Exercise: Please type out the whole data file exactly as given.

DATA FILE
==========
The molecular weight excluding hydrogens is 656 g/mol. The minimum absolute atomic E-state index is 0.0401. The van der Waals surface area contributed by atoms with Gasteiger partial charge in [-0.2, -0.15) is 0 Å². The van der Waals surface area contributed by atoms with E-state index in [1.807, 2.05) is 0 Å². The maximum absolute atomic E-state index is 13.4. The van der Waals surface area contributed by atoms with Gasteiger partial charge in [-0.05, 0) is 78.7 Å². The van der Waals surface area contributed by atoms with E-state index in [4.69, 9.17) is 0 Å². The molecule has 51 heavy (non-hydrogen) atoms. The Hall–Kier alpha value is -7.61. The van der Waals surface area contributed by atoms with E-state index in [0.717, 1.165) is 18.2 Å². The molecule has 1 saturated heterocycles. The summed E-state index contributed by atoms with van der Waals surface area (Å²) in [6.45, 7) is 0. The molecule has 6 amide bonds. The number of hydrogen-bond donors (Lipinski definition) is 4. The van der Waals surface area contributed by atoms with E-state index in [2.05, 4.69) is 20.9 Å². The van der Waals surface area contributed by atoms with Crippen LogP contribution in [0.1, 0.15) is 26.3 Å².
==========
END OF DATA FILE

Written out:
The molecular weight excluding hydrogens is 656 g/mol. The minimum absolute atomic E-state index is 0.0401. The van der Waals surface area contributed by atoms with Gasteiger partial charge in [-0.2, -0.15) is 0 Å². The van der Waals surface area contributed by atoms with E-state index in [1.807, 2.05) is 0 Å². The maximum absolute atomic E-state index is 13.4. The van der Waals surface area contributed by atoms with Gasteiger partial charge in [-0.05, 0) is 78.7 Å². The van der Waals surface area contributed by atoms with E-state index in [4.69, 9.17) is 0 Å². The molecule has 51 heavy (non-hydrogen) atoms. The Hall–Kier alpha value is -7.61. The van der Waals surface area contributed by atoms with E-state index in [0.717, 1.165) is 18.2 Å². The molecule has 1 saturated heterocycles. The summed E-state index contributed by atoms with van der Waals surface area (Å²) in [6.45, 7) is 0. The molecule has 6 amide bonds. The number of hydrogen-bond donors (Lipinski definition) is 4. The van der Waals surface area contributed by atoms with E-state index in [2.05, 4.69) is 20.9 Å². The van der Waals surface area contributed by atoms with Crippen LogP contribution in [0.1, 0.15) is 26.3 Å².